The U.S. Supreme Court's ruling that strikes down key parts of Arizona's crackdown on illegal immigrants is expected to set off challenges in other states that have adopted harsh new laws out of frustration with the way the federal government, and the Obama administration, have dealt with the issue.
Like the decision released Monday, none of the legal battles will settle the nation's raging political debate on immigration, where President Barack Obama and Republican challenger Mitt Romney are deeply at odds.
The court's decision lands in the middle of a presidential campaign in which Obama has been heavily courting traditionally Democratic-leaning Latino voters and Romney has been struggling to win their support after taking a hard line on illegal immigration in a drawn-out primary campaign.
The conservative-dominated high court found much of Arizona's immigration law unconstitutional, but it ruled that one part would stand - the requirement that police check the status of someone they suspect is not in the U.S. legally. Even there, the justices said the provision could be subject to legal challenges as the state that shares a long border with Mexico goes forward.
Obama said he was pleased with the ruling but objected to the provision that was left standing. "No American should ever live under a cloud of suspicion just because of what they look like," he said in a statement.
Romney said the law has "become a muddle" and released a statement saying, "I believe that each state has the duty - and the right - to secure our borders and preserve the rule of law, particularly when the federal government has failed to meet its responsibilities."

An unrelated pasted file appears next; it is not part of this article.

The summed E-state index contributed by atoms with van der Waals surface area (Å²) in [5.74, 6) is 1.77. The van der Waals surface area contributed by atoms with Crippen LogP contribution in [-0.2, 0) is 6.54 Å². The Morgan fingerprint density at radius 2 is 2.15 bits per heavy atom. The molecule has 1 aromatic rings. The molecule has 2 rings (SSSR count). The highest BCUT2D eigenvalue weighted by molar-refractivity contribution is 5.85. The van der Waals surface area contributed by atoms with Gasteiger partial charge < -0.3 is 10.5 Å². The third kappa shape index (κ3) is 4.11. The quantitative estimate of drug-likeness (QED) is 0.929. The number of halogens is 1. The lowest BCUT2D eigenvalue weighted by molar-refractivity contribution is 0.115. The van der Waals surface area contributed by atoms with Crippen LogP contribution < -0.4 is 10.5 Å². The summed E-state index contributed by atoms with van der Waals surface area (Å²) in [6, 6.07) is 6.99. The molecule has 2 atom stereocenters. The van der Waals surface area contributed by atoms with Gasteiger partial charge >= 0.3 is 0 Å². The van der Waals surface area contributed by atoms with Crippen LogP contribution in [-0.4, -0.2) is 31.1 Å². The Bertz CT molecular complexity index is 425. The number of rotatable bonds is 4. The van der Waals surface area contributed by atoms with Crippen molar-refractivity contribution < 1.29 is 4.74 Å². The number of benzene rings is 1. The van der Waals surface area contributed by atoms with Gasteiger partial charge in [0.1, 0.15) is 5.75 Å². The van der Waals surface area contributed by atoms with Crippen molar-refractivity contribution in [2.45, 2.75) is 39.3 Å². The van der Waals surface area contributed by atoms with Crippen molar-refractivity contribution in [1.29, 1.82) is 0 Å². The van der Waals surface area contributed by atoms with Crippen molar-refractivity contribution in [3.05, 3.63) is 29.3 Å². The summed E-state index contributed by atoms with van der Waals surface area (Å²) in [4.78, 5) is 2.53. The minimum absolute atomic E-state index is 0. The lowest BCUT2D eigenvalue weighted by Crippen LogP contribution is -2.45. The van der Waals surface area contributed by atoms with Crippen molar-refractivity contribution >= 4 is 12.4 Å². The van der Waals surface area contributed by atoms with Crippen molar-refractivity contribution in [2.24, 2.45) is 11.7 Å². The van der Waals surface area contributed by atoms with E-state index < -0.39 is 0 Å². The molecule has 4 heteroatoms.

The Arizona case focused on whether states can adopt their own measures to deal with an estimated 11 million illegal immigrants in the face of federal inaction on comprehensive reforms.
The Obama administration sued to block the Arizona law soon after its enactment two years ago, calling it an unconstitutional intrusion into an area under Washington's control. Federal courts had refused to let the four key provisions take effect.
But other states were inspired by Arizona's move, and Alabama, Georgia, Indiana, South Carolina and Utah adopted variations of its law, in some cases going even further. Alabama required that public schools verify the citizenship status of new students, and Indiana allowed police to arrest anyone who had been ordered by federal authorities to be detained or deported - even if they were not suspected of any other crime. Groups including the American Civil Liberties Union said the provision gave police unprecedented arrest powers.
Parts of the states' laws have been on hold pending the outcome of the Arizona case. Now challenges to them likely can move forward in lower courts.
The Supreme Court struck down three major Arizona's requirements: requiring all immigrants to obtain or carry immigration registration papers, making it a crime for an illegal immigrant to seek or hold a job and allowing police to arrest suspected illegal immigrants without warrants.
"This is a massive defeat for those who believe states can regulate immigration," said Charles Kuck, an Atlanta immigration attorney and former president of the American Immigration Lawyers Association. "I think it's funny that anybody could read that decision and come to any other conclusion."
But several lawmakers and civil rights groups said the part of the law left in place by the high court was an invitation to racial profiling. The court was unanimous on allowing the "show me your papers" immigration status check to go forward, but police officers are prohibited from arresting people on minor immigration charges.
Arizona Gov. Jan Brewer, a Republican, said the ruling marked a victory for people who believe in the responsibility of states to defend their residents.
But Justice Anthony Kennedy, joined in his majority opinion by conservative Chief Justice John Roberts as well as three liberal justices, said the impasse in Washington over immigration reform did not justify state intrusion.